Someone told him, "Your mother and brothers are standing outside, wanting to speak to you." He replied to him, "Who is my mother, and who are my brothers?" And stretching out his hand toward his disciples, he said, "Here are my mother and my brothers!" (Matthew 12:47)
We speak often of Jesus as Savior, Teacher, Messiah, Lord, and King. But we who are his disciples and followers can also call him Brother: the relationship we have with Jesus has the potential to become infinitely more personal.
This is a particular gift as we head into the season of Lent. It is no coincidence that Lent takes place in spring, when the seeds that have lain dormant over the winter are first struggling to break through the hard shell of being and the rough embrace of earth.
The sturdy seedling with arched body comes
Shouldering its way and shedding the earth crumbs.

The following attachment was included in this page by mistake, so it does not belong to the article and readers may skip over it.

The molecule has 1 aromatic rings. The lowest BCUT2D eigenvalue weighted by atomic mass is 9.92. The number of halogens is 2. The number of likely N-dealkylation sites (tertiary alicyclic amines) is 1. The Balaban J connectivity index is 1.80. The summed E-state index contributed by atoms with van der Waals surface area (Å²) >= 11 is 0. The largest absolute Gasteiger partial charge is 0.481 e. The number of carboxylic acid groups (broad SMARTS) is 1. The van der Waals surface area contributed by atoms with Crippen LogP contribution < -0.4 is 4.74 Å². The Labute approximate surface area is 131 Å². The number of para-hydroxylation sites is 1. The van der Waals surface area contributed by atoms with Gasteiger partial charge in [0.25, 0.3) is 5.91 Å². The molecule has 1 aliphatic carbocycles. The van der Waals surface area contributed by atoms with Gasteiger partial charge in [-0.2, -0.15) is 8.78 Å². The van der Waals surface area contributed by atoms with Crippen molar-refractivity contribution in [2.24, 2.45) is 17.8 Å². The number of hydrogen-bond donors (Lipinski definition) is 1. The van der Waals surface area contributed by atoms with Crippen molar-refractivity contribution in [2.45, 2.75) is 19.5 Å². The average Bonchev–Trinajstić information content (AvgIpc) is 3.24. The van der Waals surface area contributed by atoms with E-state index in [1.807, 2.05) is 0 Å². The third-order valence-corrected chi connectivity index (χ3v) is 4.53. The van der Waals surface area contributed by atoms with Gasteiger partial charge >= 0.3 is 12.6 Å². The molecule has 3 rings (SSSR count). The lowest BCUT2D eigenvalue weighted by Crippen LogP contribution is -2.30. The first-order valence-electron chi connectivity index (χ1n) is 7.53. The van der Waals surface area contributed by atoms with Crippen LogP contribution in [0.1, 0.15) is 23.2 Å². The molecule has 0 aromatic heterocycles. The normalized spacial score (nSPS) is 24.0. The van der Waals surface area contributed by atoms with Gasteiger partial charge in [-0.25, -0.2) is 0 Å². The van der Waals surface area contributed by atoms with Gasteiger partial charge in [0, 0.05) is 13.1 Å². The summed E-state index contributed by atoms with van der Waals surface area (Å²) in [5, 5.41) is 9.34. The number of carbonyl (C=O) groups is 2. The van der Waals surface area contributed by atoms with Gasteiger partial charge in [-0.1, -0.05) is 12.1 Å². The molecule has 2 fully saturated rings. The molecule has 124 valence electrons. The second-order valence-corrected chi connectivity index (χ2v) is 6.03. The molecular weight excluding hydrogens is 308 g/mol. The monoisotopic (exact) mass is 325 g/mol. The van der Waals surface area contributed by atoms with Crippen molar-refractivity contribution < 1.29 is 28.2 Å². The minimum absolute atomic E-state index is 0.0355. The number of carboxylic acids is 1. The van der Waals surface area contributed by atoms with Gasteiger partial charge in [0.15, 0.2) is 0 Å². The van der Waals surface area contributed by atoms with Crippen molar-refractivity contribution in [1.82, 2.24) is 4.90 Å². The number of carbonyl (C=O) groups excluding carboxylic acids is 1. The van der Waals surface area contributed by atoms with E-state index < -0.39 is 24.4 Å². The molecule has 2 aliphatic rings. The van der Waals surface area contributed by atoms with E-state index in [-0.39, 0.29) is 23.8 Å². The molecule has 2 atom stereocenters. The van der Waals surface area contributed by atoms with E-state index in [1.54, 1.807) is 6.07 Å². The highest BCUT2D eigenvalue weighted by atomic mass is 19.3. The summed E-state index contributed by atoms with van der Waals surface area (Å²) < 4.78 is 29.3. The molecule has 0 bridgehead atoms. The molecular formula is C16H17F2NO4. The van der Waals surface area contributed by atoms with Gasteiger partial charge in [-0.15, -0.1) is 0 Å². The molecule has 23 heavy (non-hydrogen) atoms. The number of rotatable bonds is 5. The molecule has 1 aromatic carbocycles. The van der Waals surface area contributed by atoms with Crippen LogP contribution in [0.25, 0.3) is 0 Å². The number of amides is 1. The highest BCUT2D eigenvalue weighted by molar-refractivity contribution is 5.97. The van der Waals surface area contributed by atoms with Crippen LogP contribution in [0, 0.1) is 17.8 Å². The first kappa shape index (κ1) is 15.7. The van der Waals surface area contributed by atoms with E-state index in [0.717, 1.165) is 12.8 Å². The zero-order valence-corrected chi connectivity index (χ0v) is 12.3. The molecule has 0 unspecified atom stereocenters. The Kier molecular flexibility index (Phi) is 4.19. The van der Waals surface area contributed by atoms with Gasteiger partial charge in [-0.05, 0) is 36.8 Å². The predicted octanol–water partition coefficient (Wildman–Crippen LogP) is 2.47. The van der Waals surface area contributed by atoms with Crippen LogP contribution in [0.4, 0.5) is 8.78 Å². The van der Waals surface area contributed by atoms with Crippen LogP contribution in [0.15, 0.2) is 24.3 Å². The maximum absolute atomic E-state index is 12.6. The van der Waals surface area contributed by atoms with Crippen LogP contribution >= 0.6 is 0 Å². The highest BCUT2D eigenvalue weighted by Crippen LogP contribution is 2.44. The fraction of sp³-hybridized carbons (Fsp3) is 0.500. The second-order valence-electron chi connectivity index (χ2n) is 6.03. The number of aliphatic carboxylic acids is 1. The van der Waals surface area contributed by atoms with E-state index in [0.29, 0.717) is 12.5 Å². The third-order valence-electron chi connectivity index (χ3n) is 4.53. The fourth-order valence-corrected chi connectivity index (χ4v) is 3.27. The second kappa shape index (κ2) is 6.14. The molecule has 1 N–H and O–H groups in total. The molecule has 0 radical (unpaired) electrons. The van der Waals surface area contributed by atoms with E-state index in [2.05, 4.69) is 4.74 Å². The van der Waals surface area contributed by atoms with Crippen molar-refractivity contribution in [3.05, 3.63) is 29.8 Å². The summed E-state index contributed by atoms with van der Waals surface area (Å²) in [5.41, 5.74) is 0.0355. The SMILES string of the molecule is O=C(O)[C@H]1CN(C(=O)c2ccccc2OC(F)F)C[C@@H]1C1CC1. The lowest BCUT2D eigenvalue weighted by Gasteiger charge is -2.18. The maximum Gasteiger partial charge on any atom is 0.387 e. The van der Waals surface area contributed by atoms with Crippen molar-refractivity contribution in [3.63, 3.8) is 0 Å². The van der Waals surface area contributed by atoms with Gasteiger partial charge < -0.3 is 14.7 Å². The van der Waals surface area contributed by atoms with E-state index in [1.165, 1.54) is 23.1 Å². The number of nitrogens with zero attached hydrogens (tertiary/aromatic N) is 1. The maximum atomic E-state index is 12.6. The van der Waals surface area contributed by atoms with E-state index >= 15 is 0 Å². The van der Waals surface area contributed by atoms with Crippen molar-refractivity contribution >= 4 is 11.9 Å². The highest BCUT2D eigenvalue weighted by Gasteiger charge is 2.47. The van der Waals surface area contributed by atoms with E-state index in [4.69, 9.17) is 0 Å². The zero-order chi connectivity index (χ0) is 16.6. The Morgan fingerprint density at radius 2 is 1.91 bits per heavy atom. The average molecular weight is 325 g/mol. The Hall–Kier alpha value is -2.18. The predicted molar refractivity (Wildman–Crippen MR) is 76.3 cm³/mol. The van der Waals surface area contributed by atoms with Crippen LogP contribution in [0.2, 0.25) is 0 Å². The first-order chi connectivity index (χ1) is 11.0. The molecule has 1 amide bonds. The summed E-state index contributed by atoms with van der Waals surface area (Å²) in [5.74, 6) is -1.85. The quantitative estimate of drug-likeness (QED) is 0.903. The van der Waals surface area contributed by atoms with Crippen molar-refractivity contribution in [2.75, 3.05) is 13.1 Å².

(Robert Frost: Putting in the Seed)
If we understand Lent as an opportunity to deepen our relationship with Christ, then the struggles we endure with whatever discipline we might be led to take on during this period of germination are struggles he shares with us. Our desert is his desert; our challenges his challenges. Our opportunities for growth and surrender are not faced alone. Jesus our brother is the warm sun that entices us to leave the shell, as well as the warm rain of love that softens the earth so we can emerge into the light, opening leaves and blossoms that we might someday bear the fruit we were born to give to the world.
As we walk through Lent, seeking to break out of our habitual shells, it can prove challenging to face our failures and weaknesses. But in so doing we learn that Jesus is with us and loves us through the struggle; that the sun and rain will continue to feed, support, nurture and entice us as we continue to grow into what we are called by God and Christ to become. If what Marcus Borg (in Meeting Jesus Again for the First Time, Harper One, 1995) calls the pre-resurrection Jesus is our companion and brother in that dark subterranean desert, then we know from the promise of Easter that the post-resurrection Jesus will leave his own earthly grave to join us on our walk through time.
For this exhibit, we invite you to bring into imaginal form what Jesus, our brother has meant, and continues to mean, to you.